Thirty-one planned, ongoing or complete nested randomised control trials evaluations were reported for 26 out of the 59 (44%) different missing data strategies. Thirty-five informal evaluations of 23 interventions assessed effectiveness by comparing retention before and after the implementation of a retention strategy. In total, 36 of the 59 listed strategies had had some form of evaluation (Table 3). However, no assessments of site initiation training or a timeline of participant visits had been undertaken despite their frequent use by registered CTUs.
Thirty-five (74%) registered CTUs responded to round 1 of the Delphi survey with 34 (97%) completing round 2. Two people independently responded on behalf of one registered CTU. Both sets of answers were included and we report the analysis for 36 responses in round 1 and 35 responses in round 2.
In round 1 consensus was reached on two strategies; the use of routinely collected data (72%) and site initiation training on missing data (75%) (Table 4).
Participants suggested four new strategies during round 1 which were included in round 2: research nurse teleconferences; the use of patient-reported outcome measures (PROMs) versus clinician-collected outcomes; format of newsletters and mode of delivery; availability of blinded outcome assessors to ensure data availability and quality.
Nineteen (54%) of those completing round 2 of the survey responded by the first prize draw deadline, a further nine (26%) by the second prize draw deadline and three (9%) completed the survey after the incentives ended but before the survey closed. A further four (11%) completed the survey after it had officially closed following email or telephone communication but were also included.
In round 2 consensus was reached for seven interventions (Table 4). Consensus criteria for critically important research were met for: site initiation training on missing data; frequency of patient contact during the trial; use of routinely collected data; frequency and timing of reminders; triggered site training on missing data and the length of time needed to complete questionnaires. Research into Christmas and birthday cards for site staff was found to be of low importance by over 70% of respondents.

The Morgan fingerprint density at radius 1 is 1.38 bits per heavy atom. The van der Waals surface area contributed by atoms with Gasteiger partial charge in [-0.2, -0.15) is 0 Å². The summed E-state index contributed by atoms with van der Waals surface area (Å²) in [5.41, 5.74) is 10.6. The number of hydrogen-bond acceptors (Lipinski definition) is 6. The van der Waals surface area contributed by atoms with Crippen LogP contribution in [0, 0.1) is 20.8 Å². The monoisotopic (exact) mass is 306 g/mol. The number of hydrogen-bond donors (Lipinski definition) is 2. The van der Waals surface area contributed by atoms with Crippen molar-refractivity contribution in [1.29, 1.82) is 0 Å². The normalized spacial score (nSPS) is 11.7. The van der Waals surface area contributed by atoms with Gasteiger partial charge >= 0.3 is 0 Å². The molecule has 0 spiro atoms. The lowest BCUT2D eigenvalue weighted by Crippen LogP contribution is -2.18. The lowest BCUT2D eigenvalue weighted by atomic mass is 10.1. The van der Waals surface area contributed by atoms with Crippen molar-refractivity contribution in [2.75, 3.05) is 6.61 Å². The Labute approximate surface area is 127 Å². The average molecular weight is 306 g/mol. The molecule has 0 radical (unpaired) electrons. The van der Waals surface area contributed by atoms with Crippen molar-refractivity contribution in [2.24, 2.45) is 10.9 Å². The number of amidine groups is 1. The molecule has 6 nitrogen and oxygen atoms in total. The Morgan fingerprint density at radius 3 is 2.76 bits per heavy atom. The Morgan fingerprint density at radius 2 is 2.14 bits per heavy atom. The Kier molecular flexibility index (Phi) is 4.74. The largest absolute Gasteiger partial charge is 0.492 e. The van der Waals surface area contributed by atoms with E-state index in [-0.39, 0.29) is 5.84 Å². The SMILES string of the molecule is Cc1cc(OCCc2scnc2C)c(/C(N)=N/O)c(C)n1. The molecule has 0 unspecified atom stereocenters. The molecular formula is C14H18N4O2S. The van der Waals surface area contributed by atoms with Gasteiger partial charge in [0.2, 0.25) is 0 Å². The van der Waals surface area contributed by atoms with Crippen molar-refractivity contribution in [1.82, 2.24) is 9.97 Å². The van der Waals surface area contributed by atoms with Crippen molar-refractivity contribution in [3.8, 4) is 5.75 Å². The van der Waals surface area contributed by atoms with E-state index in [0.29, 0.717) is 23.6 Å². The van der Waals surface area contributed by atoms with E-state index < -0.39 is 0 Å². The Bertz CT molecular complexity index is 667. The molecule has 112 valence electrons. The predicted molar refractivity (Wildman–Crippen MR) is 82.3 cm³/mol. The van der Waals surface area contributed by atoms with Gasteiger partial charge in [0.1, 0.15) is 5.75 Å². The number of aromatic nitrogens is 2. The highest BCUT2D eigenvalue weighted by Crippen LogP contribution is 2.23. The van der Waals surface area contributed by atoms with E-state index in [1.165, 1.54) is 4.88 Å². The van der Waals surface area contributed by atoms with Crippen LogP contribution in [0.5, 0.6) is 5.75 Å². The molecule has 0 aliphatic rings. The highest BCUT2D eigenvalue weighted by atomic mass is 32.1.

Surveys of current practices and a Delphi survey have highlighted routinely used approaches within the UK, the lack of evidence informing practice and future methodological research priorities within retention.
A strong focus has been placed on improving recruitment in clinical trials and this is routinely monitored and accepted as a key performance indicator of sites impacting funding received . However, attention needs to be extended to cover the retention of randomised participants with sites monitored and rewarded accordingly. Whilst HTA chief investigators are aware of retention issues and registered CTUs are regularly revising sample sizes and proactively implementing a broad range of strategies to maintain contact with patients, improve questionnaire and data return, minimise patient burden and incentivise patients, retention is currently not used as a key performance indicator within UK research networks and is seldom linked to per-patient payments for research costs.
Whilst survey formats differed, the perspectives of chief investigators and registered CTUs were similar. Chief investigator’s recommendation of good monitoring processes to identify and address any problems with data collection was congruent with registered CTUs’ routine use of strategies that might facilitate this such as telephone reminders and routine site visits. Both registered CTUs and chief investigators also placed a strong emphasis on training and working with local research site staff to minimise missing data, with six of the top 10 strategies routinely used by registered CTUs focussed in this area.
However, many strategies continue to lack evidence for their effectiveness. Whilst 61% (36/59) of strategies had some evaluation reported by registered CTUs, existing evidence was typically low level: 21 strategies had only one nested RCT, and only five strategies had two evaluations that could be combined in a meta-analysis assuming that there was sufficient homogeneity. It is important to replicate findings in multiple trials to ensure the applicability and generalisability and because results of nested RCTs may be more convincing if they span multiple trials.
Many of the research strategies prioritised within the Delphi survey relate to methods routinely used by registered CTUs. Methods all have implications for resource use and despite their frequent use in current practice there was an absence of evidence to support them. Their prioritisation within the Delphi survey likely reflects the desire of registered CTUs to have their practices supported by evidence to ensure that they direct their limited resources to effective methods. More embedded trials (SWATs: Studies Within A Trial)  are needed to further the evidence base and avoid wasting resources on unproven and potentially ineffective retention strategies. The MRC-funded START  project focusses on SWATs targeting improved recruitment and a similar initiative could be beneficial to improve the evidence base for retention. The results of the Delphi survey provide a list of priorities for future SWATs.